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What Blood Tests Should I Get?

doctor-patient-blood-pressureby James Hubbard, M.D., M.P.H.

There are certain medical tests everyone needs. Here are four all teens and adults, males and females, should get as soon as possible. If you haven’t had them, don’t delay. They're easy and very cost-effective. One trip to most any health-care provider, and you're done. Set up an appointment or just ask during your next visit. The only requirement will be no eating or drinking, other than water, after bedtime on the night prior to the blood test.

  1. Fasting blood glucose (sugar). According to the Centers for Disease Control and Prevention, 8.3 percent of Americans have diabetes. Another 35 percent of adults have prediabetes, which puts you at very high risk of developing the full-blown disease. The vast majority of people with prediabetes, though, don't know they have it. Prediabetes is when you have an overnight fasting glucose of between 100 and 126. Diet, exercise and sometimes medications can cut your risk of getting full-blown diabetes by over half.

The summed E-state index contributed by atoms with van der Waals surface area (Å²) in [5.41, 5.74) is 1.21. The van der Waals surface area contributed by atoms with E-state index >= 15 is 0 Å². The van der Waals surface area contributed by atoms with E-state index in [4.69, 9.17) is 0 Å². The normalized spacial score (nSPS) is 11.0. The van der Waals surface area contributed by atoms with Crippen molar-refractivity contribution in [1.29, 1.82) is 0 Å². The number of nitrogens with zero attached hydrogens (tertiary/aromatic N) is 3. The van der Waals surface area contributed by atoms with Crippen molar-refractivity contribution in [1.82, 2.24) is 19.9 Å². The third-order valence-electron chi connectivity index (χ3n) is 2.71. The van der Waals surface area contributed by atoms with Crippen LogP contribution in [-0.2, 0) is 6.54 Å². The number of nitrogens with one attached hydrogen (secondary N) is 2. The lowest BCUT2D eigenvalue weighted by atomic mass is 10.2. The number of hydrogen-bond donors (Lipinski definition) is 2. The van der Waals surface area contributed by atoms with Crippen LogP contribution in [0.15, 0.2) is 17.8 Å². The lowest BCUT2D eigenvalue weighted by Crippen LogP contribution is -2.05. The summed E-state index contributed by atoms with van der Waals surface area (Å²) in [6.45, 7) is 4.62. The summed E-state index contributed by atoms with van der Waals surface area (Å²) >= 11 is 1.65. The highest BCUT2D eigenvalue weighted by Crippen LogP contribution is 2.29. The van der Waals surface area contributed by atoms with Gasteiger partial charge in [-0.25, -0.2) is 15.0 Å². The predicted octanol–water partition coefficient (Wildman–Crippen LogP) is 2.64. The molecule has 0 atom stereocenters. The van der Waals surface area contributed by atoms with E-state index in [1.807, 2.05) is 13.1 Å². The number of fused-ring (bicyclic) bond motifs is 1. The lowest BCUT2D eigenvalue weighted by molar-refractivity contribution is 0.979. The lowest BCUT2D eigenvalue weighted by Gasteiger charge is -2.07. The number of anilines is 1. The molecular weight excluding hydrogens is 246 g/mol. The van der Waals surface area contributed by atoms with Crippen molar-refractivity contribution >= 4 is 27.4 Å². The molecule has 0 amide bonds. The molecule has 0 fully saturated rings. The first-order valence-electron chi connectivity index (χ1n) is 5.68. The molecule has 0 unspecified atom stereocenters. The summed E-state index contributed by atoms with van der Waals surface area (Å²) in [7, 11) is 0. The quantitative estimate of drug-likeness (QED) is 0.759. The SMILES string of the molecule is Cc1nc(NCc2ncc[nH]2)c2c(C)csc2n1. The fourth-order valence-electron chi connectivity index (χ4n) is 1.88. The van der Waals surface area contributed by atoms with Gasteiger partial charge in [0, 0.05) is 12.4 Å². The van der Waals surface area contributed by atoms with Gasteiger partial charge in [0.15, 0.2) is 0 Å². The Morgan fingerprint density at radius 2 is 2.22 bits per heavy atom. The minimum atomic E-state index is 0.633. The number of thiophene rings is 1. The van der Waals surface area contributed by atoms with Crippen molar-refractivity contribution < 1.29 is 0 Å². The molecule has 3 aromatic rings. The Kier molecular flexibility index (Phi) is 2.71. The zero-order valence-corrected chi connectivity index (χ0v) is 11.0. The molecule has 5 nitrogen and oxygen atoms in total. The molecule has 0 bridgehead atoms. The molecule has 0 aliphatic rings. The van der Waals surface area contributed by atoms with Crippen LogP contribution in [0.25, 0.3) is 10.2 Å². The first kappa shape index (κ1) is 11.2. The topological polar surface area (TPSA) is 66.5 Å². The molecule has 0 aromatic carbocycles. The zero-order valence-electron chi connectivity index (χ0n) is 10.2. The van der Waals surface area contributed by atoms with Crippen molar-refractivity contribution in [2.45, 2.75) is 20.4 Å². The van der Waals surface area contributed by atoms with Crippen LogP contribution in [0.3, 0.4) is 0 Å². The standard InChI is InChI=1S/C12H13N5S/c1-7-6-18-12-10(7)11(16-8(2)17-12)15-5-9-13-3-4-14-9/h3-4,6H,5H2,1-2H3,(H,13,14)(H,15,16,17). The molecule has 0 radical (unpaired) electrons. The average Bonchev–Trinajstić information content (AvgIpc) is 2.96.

2. Fasting blood cholesterol. Actually this is one test in a series called a lipid panel, which measures several fats in the blood, including triglycerides, HDL-cholesterol (the good kind), LDL-cholesterol (the bad kind) and total cholesterol. A high LDL or triglyceride level increases your heart-disease risk. Diet, exercise and medications can lower it, as well as favorably raise your HDL.
  3. Blood Pressure. This requires a simple cuff that goes around your arm and a stethescope to listen for the blood flow. Most people who have high blood pressure have no symptoms, but it's a major risk factor for heart and kidney disease as well as stroke. They don’t call it the “silent killer” without reason. And, yes, there is prehypertension. If your blood pressure is 120-139 on the high figure (systolic) or 80-89 on the low reading (diastolic), you're at double the risk to develop full hypertension. You need closer monitoring, along with lifestyle changes (diet, exercise, low salt).
  4. newsletter-graphicHIV. Another simple blood test. Twenty-five percent of people who have HIV don’t know it. Many of them have what are considered low-risk behaviors and feel healthy. Getting treated early helps. Don’t take a chance. If not for you, get the test for the sake of others you could infect.

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Other screening tests are just as important, but they may be age- or sex-dependent. The four above are a must for everyone. Get them soon.

Veteran family doctor
JAMES HUBBARD, M.D., M.P.H., is the publisher of and his new website,, where he teaches how to treat medical problems during disasters.

Last updated and/or approved: April 2012. This general health-care information is not meant as individual advice. Please see our disclaimer.
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